How to Stop Being an Enabler

Being an enabler can perpetuate harmful behaviors in others, but recognizing this pattern is the first step toward change. Here are steps to stop being an enabler, based on various sources:


03 1

1. Acknowledge the Problem: The first step is to admit that you are enabling a loved one’s destructive behavior. This admission is crucial for beginning the process of change (Healthline).

2. Set Boundaries: Establish and maintain clear boundaries about what you will and won’t tolerate. Boundaries protect your well-being and signal to your loved one that their behavior has consequences (Kentucky Counseling Center).

3. Stop Rescuing: Avoid stepping in to solve problems or shield your loved one from the repercussions of their actions. Letting them face the consequences can motivate them to seek help (River Oaks Treatment).

4. Learn to Say No: Saying no can be difficult, especially for a loved one. However, refusing to support harmful behaviors is a critical step in breaking the enabling cycle (WellAndGood).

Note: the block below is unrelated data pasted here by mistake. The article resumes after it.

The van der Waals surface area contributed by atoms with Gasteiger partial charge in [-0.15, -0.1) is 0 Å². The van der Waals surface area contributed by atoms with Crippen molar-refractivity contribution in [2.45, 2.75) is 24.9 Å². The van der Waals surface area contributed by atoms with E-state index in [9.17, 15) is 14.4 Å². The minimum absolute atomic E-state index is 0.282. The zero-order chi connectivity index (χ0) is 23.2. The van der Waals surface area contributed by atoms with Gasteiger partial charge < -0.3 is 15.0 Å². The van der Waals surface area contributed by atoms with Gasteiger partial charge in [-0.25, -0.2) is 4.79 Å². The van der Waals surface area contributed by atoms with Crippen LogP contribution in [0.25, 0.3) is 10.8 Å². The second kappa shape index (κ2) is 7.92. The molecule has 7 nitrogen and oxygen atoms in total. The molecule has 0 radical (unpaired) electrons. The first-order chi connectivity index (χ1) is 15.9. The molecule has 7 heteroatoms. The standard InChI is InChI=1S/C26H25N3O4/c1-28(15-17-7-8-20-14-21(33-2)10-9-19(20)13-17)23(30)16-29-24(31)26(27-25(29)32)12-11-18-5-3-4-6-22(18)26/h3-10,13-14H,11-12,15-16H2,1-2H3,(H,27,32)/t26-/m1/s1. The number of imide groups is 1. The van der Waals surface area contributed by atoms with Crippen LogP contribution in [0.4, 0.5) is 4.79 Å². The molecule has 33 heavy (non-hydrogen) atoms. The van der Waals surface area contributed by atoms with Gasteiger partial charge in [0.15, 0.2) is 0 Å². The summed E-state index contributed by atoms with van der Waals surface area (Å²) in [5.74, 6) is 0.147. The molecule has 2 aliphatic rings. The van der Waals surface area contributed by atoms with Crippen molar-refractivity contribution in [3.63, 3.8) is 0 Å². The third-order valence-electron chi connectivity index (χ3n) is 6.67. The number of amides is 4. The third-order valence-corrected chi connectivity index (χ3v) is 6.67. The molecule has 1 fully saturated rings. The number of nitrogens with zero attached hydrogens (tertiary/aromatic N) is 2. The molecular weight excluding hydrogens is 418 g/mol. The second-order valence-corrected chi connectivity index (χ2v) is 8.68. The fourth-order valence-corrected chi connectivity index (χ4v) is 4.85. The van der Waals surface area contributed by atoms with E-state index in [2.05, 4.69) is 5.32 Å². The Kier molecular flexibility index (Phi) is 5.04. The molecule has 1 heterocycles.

5. Encourage Responsibility: Encourage your loved one to take responsibility for their actions. This can empower them to make positive changes (Marriage.com).

6. Seek Professional Help: Therapists and counselors can provide guidance and strategies to stop enabling behaviors. They can also help address any underlying issues that may contribute to these patterns (PsychCentral).

7. Practice Self-Care: Remember to take care of your own needs. Enablers often neglect their own well-being, which can lead to burnout and resentment (GoodTherapy).

8. Stop Being the ‘Safety Net’: By constantly bailing out your loved one, you prevent them from learning from their mistakes. Allow them to experience the natural consequences of their actions (Kentucky Counseling Center).